We observed for 1 child from the first family a large number of lesions (35 papules), probably caused by the air conditioning unit located above her bed. Two kinds of hairs coexist on these insect larvae. One hair is fine and has a terminal arrow, and the other hair is thick and has scales (Figure 2, panel E). Among the hairs of the Anthrenus sp. larvae, only the fine prickly hairs are responsible for lesions. Their spear-headed shape enable them to get stuck in the skin or respiratory mucosa, leading to hypersensitivity reactions in the hosts (8). Few cases of dermatitis caused by Anthrenus sp. beetles have been described (6,9,10). Even rare cases of asthma could be linked to the presence of carpet beetle larvae in the house (11).

Several steps (excluding insecticides) were recommended to quickly help the 7 families eliminate their lesions and clean their homes. All patients were given antihistamines and topical corticoids. Clothing that had direct skin contact and was to be worn in the next few days was washed to eliminate larvae hairs and stored after drying in airtight bags to protect them from the environment. In the homes, places where Anthrenus sp. beetles were found were inspected and cleaned. Insects were removed mechanically. Mattresses and other infested areas were vacuumed, and the vacuum bag was put in a plastic bag in the trash. Air conditioning systems present in the infested rooms were cleaned to prevent larvae hairs from spreading.

After observance of the above protocol, skin lesions healed in all affected adults and children in 3 days. A month later, no other lesions were observed in the 7 families.

Conclusions

In our medical experience, infestations by Anthrenus sp. beetles have been sporadic. We observed a large number of cases during a short period, and a new case of Anthrenus sp. infestation was being investigated when this manuscript was being written. The families described in this report lived either in houses or apartments. They were not geographically near each other, but they all lived near parks or green spaces in urban or periurban areas.

Proper detection and identification of specimens is a key step in controlling insect pests. Anthrenus sp. larvae are responsible for allergic cutaneous reactions (not bites) caused by hairs hooked in the skin, leading to lesions found under clothing in members of the same household. The environment should be investigated for this carpet beetle in the case of skin lesions mimicking arthropod bites without a central blister. Reactions to larvae hairs are different from 1 family member to another, and >1 of these family members frequently have no symptoms.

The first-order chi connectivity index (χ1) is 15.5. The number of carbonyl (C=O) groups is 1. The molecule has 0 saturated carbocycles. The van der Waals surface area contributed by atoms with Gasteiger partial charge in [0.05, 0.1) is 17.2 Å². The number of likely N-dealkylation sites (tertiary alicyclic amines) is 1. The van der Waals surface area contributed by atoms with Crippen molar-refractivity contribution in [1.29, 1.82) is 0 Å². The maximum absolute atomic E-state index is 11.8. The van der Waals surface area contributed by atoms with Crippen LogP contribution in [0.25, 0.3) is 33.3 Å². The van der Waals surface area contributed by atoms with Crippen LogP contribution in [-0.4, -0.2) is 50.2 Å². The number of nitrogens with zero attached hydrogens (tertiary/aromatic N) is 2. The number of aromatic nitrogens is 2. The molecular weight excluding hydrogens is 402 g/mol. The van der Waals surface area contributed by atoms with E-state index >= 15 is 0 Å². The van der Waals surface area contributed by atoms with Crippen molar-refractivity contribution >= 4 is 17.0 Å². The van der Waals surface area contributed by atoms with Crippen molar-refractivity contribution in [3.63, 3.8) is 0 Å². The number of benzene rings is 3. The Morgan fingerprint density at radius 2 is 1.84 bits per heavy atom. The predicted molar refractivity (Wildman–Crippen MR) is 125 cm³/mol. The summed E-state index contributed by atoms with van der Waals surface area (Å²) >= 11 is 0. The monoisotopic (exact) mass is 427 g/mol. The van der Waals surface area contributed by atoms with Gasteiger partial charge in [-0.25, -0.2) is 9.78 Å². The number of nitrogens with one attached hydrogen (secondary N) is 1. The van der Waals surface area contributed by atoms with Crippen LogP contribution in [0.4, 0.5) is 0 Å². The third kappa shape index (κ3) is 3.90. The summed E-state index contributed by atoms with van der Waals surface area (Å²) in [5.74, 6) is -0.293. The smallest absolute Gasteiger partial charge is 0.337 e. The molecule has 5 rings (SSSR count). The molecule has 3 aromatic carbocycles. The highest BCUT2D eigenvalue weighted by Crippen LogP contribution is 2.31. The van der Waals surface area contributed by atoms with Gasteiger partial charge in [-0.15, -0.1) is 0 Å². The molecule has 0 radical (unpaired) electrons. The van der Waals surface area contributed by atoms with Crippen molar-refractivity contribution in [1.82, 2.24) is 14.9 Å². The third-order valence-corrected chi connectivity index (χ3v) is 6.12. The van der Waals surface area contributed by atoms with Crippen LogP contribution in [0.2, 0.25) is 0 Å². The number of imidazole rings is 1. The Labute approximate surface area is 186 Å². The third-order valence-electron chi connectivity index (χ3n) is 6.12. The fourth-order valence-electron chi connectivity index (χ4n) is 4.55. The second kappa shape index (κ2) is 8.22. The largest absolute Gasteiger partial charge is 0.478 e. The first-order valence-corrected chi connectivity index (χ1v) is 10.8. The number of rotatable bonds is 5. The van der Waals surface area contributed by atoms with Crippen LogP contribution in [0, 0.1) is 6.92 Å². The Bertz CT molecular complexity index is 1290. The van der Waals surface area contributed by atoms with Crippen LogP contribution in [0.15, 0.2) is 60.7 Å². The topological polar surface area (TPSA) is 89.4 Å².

Dermatitis caused by Anthrenus sp. larvae is underdiagnosed or confused with dermatitis caused by bed bugs or fleas. These erroneous diagnoses can lead to use of insecticides and thus to unnecessary, tiring, expensive, and toxic procedures. Dermatitis caused by Anthrenus sp. larvae has clinical and environmental characteristics relevant to ruling out other entomologic causes. It is useful to know that lesions caused by this insect are isolated and located mostly under clothing. Also, these insects are found in late winter or during spring, and bed bugs or fleas are not found contemporaneously. This insect pest has been uncommon in human medicine and theses cases could indicate its emergence. Physicians and dermatologists should be better aware of this insect.

Dr. Simon is a parasitologist in the department of Parasitology‒Mycology and Medical Entomology, University Hospital Center of Nice, Nice, France. His primary research interests include vector-borne parasitic diseases and host‒pathogen interactions.

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Acknowledgment

We thank Alissa Majoor for assistance with language editing of the manuscript.

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Cite This Article

DOI: 10.3201/eid2707.203245

Original Publication Date: June 07, 2021

Table of Contents – Volume 27, Number 7—July 2021

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Loïc Simon, Service de Parasitologie Mycologie, Centre Hospitalier Universitaire de Nice, Hôpital l’Archet, 151 Route Saint-Antoine de Ginestière, CS 23079, 06202 Nice CEDEX 3, France

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Page created: April 26, 2021
Page updated: June 07, 2021
Page reviewed: June 07, 2021
The conclusions, findings, and opinions expressed by authors contributing to this journal do not necessarily reflect the official position of the U.S. Department of Health and Human Services, the Public Health Service, the Centers for Disease Control and Prevention, or the authors' affiliated institutions. Use of trade names is for identification only and does not imply endorsement by any of the groups named above.